A way to measure droplets on hydrophilic surfaces wins Innovation Prize at Department of Applied Physics

Doctoral candidate Heikki Nurmi is awarded the Innovation Prize of the Department of Applied Physics for his invention that makes easier the measuring of droplets on hydrophilic surfaces. The invention paves the way for improved application of paints, coatings, and growth mediums for bacteria on surfaces that are extremely prone to wetting.
Heikki Nurmi outdoors on a sunny day in a black shirt in front of a background of leaves and trees.
Doctoral candidate Heikki Nurmi secured the Innovation Prize with his work in measuring wetting properties on surfaces that are extremely prone to water. Photo: Ville Heirola / Aalto University.

The Department of Applied Physics at Aalto University is an efficient machine churning out new papers, innovations, and aspiring entrepreneurs. Since 2020, the department has awarded its Innovation Prize to staff members who have produced an invention with scientific, commercial, or societal impact – or, better yet, a combination of all three.

This year, the recipient is doctoral candidate Heikki Nurmi, who has created an invention with a potentially huge impact on the way we understand wetting on hydrophilic—that is, prone-to-wetting—surfaces. The challenge Nurmi’s innovation rises to meet is the difficulty of measuring wetting on very hydrophilic surfaces. It’s a problem that various industries in Finland and the world over struggle with; from HVAC to maritime to biomedical applications.

“Wetting is typically measured with the shape of water droplets. If the surface the water is applied to is very hydrophobic, the droplet is more or less a ball; if the surface is hydrophobic or hydrophilic, the droplet is a spherical cap; and for very hydrophilic surfaces the droplet is either a extremely thin cap or a flat strip of water. This innovation focuses on measuring the droplet on hydrophilic surfaces, which has so far been extremely challenging to do,” Nurmi says.

Photo of a water droplet on a grey hydrophobic surface.
The study of surfaces and wetting is crucial to many industries. Photo: Heikki Nurmi.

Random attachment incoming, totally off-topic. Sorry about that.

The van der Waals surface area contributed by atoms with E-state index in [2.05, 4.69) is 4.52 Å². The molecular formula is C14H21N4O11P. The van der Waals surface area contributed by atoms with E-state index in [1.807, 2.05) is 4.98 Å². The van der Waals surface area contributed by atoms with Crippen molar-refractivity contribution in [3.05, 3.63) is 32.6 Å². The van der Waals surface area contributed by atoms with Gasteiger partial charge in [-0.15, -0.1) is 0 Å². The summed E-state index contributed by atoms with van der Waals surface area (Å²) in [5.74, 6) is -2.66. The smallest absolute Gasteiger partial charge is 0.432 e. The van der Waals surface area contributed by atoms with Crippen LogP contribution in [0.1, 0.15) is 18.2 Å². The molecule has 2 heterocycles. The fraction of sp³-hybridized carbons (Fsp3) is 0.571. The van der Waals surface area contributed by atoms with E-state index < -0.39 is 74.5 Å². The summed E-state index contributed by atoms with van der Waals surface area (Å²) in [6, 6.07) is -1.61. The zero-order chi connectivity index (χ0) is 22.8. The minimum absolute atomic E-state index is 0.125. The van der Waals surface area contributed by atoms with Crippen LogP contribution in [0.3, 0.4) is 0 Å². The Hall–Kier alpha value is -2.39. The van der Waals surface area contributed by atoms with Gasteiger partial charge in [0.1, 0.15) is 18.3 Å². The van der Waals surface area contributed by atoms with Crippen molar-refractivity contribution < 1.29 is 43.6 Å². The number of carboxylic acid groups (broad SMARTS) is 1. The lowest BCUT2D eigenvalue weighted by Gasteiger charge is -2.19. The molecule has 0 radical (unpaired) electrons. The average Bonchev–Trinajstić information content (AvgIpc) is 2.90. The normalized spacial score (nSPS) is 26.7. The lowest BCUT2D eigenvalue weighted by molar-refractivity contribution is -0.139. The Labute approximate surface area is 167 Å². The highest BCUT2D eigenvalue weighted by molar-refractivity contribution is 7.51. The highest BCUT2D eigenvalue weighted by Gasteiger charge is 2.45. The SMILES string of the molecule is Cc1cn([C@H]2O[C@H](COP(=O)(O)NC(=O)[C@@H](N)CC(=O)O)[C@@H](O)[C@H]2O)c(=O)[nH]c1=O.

Encouragement and inspiration

Nurmi’s research ties in closely with the main focus areas of Aalto’s Department of Applied Physics, which include the study of surfaces and wetting. According to Nurmi, his invention is based on many of the same ideas, equations, and approaches the department works with. He says that the invention emerged naturally from pursuing his own scientific curiosity. And he never had to work alone.

“The people I work with are crucial for helping to bring ideas to life. For example, this invention would not exist without Professor and Head of Department Robin Ras, who supported me when I explained my idea to him,” Nurmi says. For Nurmi, the department is the perfect environment for pursuing his scientific and entrepreneurial curiosity. University Lecturer Janne Halme, who coordinated the call for the nominations, says that Nurmi’s work is an example of how fostering innovators is more important than individual innovations. The Innovation Prize is one such example of encouraging and inspiring the staff and students to realise their vision.

And that is exactly what Heikki Nurmi is doing. If all goes according to plan, Nurmi will move to patent and eventually found a startup around the pioneering invention.

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Spherical water droplets on a superhydrophobic surface partially submerged in water. The surface is gray copper colour, while the submerged part is silvery due to thin airfilm captured by the surface.

Soft Matter and Wetting

Functional soft materials and wettability of surfaces are the key research interests of Soft Matter and Wetting research group at Aalto University Department of Applied Physics.

Department of Applied Physics
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